After eight years as a marketing assistant for the New York office of a large French bank, Sarah Schiffler was told that her job, in a non-revenue producing department was being eliminated. Her choices: She could either be laid off (with eight months' severance pay) or stay on and train for the position of credit analyst, a career route she had turned down in the past. Nervous about making mortgage payments on her new condo, Sarah agreed to stay, but after six months of feeling miserable in her new position, she quit.
1. Was her separation from the bank voluntary or involuntary?
2. Can you think of situations in which a voluntary separation is really an involuntary separation?
3. What are the managerial implications of such situations?
4. Did seniority play a role in this layoff?
Source: Gomez-Mejia, L.R., Balkin, D.B., & Cardy, R.L. (2007). Managing Human Resources (5th ed.). Upper Saddle River, NJ: Pearson Prentice Hall.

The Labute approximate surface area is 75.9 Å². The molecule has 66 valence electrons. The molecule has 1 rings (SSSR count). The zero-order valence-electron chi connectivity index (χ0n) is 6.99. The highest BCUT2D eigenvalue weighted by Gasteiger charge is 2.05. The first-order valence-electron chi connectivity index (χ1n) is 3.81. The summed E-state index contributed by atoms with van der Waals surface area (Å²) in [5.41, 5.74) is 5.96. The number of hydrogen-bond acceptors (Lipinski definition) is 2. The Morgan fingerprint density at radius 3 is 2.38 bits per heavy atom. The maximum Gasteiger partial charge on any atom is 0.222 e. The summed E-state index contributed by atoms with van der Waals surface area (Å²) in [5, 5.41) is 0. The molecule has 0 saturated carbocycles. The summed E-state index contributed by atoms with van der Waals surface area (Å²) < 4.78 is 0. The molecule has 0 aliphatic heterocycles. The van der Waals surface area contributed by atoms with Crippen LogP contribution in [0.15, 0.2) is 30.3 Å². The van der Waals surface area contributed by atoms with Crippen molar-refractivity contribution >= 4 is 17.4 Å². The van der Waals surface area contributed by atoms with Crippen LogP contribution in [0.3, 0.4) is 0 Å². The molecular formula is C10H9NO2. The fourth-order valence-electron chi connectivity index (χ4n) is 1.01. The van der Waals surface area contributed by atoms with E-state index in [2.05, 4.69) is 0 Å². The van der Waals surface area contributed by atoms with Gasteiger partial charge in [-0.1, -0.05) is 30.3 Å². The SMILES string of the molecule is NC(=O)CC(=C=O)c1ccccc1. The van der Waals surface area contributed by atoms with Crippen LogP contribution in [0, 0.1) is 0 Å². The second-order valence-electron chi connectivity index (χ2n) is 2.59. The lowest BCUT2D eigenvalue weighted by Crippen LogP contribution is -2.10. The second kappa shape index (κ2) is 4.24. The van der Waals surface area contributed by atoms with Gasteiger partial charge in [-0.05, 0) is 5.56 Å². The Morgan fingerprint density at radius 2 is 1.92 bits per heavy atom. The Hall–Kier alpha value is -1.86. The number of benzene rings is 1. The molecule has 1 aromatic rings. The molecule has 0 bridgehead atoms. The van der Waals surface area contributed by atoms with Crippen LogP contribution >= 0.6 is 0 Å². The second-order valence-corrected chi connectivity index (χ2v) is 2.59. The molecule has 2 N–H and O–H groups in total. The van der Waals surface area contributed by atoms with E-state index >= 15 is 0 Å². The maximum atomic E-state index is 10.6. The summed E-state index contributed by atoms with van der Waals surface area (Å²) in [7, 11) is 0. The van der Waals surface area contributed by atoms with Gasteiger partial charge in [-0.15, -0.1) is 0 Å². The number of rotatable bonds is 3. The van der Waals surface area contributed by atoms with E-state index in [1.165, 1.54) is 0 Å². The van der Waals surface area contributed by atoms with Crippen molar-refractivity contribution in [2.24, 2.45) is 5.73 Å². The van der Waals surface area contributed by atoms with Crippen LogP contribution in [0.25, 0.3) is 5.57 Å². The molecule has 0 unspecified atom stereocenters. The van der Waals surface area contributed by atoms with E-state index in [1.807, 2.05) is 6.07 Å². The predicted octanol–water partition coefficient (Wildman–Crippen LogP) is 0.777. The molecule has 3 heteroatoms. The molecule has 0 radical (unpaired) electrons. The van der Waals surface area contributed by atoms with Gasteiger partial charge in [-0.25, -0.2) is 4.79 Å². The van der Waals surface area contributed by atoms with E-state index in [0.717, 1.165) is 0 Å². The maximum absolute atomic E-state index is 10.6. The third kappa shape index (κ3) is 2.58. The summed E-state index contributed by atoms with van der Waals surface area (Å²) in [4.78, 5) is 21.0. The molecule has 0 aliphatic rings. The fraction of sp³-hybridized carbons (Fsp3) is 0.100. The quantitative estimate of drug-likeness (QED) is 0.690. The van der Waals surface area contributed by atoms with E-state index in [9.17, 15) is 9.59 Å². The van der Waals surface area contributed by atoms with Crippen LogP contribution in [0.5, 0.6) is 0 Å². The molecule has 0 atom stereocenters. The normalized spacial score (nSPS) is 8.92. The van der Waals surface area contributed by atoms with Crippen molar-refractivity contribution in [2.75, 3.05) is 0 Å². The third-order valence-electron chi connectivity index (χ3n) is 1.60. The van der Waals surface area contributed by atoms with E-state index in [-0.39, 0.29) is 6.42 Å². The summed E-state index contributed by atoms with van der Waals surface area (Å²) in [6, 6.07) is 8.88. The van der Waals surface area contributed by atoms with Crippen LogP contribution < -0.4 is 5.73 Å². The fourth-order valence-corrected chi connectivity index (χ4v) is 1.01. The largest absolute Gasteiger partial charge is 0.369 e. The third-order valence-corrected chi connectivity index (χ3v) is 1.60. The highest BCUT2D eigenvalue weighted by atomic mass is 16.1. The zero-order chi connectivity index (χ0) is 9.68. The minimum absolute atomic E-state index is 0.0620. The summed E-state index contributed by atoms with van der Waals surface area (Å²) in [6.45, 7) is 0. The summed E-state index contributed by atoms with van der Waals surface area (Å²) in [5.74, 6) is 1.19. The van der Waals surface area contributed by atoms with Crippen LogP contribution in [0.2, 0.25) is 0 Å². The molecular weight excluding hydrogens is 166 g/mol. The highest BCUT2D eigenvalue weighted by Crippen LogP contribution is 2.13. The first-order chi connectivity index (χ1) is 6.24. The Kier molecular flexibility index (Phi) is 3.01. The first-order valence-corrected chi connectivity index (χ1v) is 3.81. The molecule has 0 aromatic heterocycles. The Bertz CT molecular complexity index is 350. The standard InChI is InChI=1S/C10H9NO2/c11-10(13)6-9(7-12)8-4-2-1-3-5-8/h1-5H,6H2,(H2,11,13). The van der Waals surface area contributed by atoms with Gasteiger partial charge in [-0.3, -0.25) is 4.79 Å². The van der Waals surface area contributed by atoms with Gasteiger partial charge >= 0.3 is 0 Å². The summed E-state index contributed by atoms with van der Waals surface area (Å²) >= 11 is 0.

Separation of employees from the employer composes of a process that ensures that the departing employee does so in not only a structured manner, but in an orderly one as well. Many organizations take employee separation seriously to the extent that many dedicate a department (usually within Human Resources) to tackle the process of employee exits. Towards this end, employee separation can either take the form of voluntary or involuntary.
Voluntary employee separation exists when the employee resigns from service at will. This is actually the most common type of employee separation especially during recessionary times. On the other hand, involuntary separation involves the management of an organization requesting the employee to leave. What basically constitutes the ...
Layoff and severence scenario for Sarah Schiffler as a marketing assistant for French Bank.